Live vs. recorded music -- what's better?Indeed, I am tempted to assume the contentious position that the very phrase "recorded music" is an oxymoron. In this respect I suppose I am reviving the way in which Tinctoris adopted Aristotle's distinction between making and doing, to which I devoted a post last month. In that post I quoted heavily from a paper by Rob Wegman entitled "From Maker to Composer: Improvisation and Musical Authorship in the Low Countries, 1450–1500." In this case I would like to home in on one sentence:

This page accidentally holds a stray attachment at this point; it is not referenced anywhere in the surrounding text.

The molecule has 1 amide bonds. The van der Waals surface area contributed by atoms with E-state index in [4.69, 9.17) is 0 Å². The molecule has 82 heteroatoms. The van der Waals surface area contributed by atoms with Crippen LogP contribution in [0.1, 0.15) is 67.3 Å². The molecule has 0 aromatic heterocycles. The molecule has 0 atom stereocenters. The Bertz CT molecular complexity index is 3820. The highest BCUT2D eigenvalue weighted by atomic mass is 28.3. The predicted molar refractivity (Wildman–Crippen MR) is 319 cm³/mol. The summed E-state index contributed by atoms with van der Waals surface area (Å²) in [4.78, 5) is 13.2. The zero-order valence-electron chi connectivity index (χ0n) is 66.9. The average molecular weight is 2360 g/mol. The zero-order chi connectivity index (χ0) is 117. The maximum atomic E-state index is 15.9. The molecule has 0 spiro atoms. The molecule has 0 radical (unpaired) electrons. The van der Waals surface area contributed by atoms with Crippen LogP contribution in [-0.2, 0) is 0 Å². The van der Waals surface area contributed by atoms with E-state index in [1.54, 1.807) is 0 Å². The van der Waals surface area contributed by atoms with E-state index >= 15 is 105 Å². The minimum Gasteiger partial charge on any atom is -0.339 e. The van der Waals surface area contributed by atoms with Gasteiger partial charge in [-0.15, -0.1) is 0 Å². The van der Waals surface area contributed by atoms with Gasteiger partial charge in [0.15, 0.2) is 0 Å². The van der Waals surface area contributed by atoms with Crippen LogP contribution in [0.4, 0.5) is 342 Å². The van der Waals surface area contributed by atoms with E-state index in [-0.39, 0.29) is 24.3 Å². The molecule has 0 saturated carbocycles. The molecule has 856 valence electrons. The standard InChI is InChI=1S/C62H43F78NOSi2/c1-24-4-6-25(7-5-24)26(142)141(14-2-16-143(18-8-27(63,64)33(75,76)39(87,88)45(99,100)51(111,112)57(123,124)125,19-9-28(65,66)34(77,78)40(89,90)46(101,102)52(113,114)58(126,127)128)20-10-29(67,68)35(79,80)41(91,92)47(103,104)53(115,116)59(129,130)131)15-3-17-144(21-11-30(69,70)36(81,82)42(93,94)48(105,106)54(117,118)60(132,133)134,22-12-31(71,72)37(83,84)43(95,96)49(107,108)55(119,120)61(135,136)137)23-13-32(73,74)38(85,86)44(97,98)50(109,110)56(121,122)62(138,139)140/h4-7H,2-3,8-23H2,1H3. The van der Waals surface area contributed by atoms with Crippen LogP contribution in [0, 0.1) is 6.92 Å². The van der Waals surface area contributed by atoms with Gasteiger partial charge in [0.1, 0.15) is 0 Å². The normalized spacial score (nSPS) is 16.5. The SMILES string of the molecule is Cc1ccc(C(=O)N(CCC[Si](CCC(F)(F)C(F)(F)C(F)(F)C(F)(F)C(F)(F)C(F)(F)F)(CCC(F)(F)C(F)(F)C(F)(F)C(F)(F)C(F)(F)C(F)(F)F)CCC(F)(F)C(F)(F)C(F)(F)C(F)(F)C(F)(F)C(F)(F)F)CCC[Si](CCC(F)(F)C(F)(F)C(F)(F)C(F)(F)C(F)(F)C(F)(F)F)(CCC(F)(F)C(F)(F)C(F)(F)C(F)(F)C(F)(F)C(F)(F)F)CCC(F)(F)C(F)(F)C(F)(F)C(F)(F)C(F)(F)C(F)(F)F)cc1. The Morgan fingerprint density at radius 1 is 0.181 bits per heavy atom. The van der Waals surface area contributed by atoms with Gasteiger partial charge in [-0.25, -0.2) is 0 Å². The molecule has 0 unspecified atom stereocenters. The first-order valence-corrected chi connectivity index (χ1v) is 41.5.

While written counterpoint, by its very nature, can only be represented by a noun (res facta or cantus compositus), oral counterpoint necessarily requires one to use a verb (cantare super librum).A recording, particularly one made with extensive studio work, can never be anything other than a res facta (literally, a "made thing," with some bizarre connotations of the Mafia expression "made man"). Doing is clearly part of the process; but, when the work is done, it is inevitably secondary. True Aristotelian doing only takes place in the immediacy of performing in front of an audience (and lip-syncers need not apply). Calling anything else "music" amounts to taking a counterfeit to be the real item.